NEW YORK, Jan. 29 (UPI) -- New York City was always a stressful place to live, but after the Sept. 11 terrorist attacks researchers decided to examine the city's mental climate through the prism of post-traumatic stress disorder.
The disorder is most commonly seen in combat veterans. It is characterized as surviving a "traumatic experience," such as a terrorist bomb blast, combat, a violent physical attack or a severe car accident.
"A trauma is defined as an unexpected abnormal event and Sept. 11 certainly qualifies," Joseph Ledoux, a researcher at New York University, told United Press International. "It's the normal fear process that activates the 'fight or flight' reaction, but when it becomes prolonged -- more than one month -- it's considered post traumatic stress disorder."
People who suffer from the disorder re-experience the trauma in nightmares or intrusive thoughts. They avoid reminders or the trauma location. Many become emotionally numb or show hypersensitivity to other events by doing things like getting startled easily.
"During a stressful event, the brain experiences heightened memory," Ledoux said. "For example, people remember exactly what they were doing when they heard Kennedy got shot."
But the more severe the trauma, the more cognitive function is impaired, Ledoux said. Too many hormones are being pumped around the body and the hippocampus -- the part of the brain that deals with memory -- is vulnerable. Some cells die. Under severe trauma, parts of the hippocampus can shrink, Ledoux said.
For example, there have been several studies on rats learning a route by swimming or walking through a maze. However, put a cat inside the room with the rat and the rat forgets the route and can't make it through the maze.
"Rats are scared of cats, even rats whose parents have been bred in a lab and never seen a cat, will experience fear and the biochemical reaction to fear when a cat is nearby," Ledoux said. "People experiencing memory loss or the ability to concentrate after Sept. 11 would not be unusual."
The Center for the Neuroscience of Fear and Anxiety, a National Institute of Mental Health-/NIH-sponsored research program of basic science and clinical research about the brain mechanisms of anger and anxiety, is examining how long-term stress alters the brain and thereby the way people think, feel and behave at work and in their personal lives.
The center, directed by Ledoux, is based at New York University. Scientists at New York University, Rockefeller University, Cornell University, Columbia University and Mount Sinai Hospital also collaborate.
"With the advent of MRI and new technologies to examine the brain by non-invasive ways we've made substantial progress in the last decade in understanding how some parts of the brain function," said David Silbersweig, a doctor at Weill Cornell Medical College at Cornell University.
The disorder usually lasts about six to 12 months, but it depends on the severity of trauma, how long a person is exposed to the trauma and his emotional, psychological and social history.
"If a person has a history of being able to deal well with change and stress, they may deal with it better, but there's no way of telling who will get post traumatic stress disorder. A person who has an earlier history of a mental condition such as depression may be more susceptible," R. Andrew Harper, a psychologist at the University of Texas in Houston, told UPI.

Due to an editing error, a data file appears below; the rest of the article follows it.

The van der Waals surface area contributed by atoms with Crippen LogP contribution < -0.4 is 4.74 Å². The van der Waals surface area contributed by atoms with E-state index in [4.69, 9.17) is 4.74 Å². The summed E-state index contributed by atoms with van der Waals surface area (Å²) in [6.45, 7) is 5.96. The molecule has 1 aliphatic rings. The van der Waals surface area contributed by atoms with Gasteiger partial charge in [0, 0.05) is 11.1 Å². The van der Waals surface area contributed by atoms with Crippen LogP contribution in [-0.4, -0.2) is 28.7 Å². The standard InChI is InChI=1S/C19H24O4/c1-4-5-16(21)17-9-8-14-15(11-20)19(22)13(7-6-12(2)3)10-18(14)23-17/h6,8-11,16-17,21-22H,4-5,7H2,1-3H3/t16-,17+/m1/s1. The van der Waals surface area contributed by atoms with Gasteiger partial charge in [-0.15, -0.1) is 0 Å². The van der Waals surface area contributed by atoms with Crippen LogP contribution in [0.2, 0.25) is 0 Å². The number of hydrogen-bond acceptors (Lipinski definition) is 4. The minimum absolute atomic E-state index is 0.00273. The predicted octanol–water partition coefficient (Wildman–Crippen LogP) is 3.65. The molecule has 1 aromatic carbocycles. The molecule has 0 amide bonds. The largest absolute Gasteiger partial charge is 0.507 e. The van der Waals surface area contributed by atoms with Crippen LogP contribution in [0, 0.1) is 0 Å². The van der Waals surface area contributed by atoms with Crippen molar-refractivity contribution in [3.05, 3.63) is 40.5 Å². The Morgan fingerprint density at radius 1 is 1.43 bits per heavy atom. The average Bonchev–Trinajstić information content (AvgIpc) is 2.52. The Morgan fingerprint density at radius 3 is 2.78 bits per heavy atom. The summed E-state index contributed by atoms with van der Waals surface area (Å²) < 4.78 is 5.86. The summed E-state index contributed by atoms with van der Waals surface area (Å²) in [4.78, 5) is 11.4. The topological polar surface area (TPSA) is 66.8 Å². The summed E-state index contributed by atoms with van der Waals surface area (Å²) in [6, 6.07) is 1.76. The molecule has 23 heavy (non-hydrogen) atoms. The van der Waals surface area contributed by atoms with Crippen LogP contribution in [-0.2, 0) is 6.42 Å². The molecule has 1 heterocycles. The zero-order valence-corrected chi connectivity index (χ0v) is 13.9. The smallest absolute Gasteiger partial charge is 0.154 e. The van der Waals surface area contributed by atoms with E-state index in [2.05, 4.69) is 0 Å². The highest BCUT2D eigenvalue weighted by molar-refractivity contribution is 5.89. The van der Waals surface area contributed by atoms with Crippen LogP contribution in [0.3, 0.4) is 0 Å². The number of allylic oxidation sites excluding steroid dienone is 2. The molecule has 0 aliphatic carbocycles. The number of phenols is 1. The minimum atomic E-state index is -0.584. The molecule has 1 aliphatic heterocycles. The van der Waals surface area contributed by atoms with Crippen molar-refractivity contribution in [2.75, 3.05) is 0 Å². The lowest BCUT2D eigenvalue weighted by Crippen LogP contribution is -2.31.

However, some may have the disorder chronically. Some may function immediately after the trauma and not examine their feelings for years. Many combat veterans go through the disorder 20 years or more after combat.
Studies show that about 14 percent or even up to 23 percent of people who experience a traumatic event will get the disorder. If two people experience the same trauma one may develop post traumatic stress disorder and one may not.
"Therapy can help, but people have to ask for it and be a willing participant," Harper said. "It's not enough for the fire department to order its members for counseling if some don't want to be there -- some may recover on their own."
Since Sept. 11, 25 percent of American adults say they have increased, resumed or started smoking cigarettes, taken up bad eating habits or started drinking more caffeine or alcohol, according to the American Cancer Society. The American Dietetic Association noted snack food sales have risen 15 percent.
"People temporarily seeking refuge in potato chips or some beers should not be concerned because it may be a way for some to cope," Harper said. "But what you want to watch out for is it escalating and then becoming an unhealthy habit."
Treatment that includes pharmaceuticals and counseling is recommended. Drug therapy using anti-depressants such as Prozac or Zoloft, reduces anxiety symptoms.
"Counseling is helpful because it allows a person not only to explain what happened and why it's so upsetting but it allows the therapist to put it in a larger context," Marylene Cloitre, a researcher at Weill Cornell Medical College at Cornell University, told UPI. "If someone says, 'I can't believe people are so evil,' the therapist can point out that 'Yes, there are evil people but there are equally wonderful caring people'."
(Reported by Alex Cukan in Albany, N.Y.)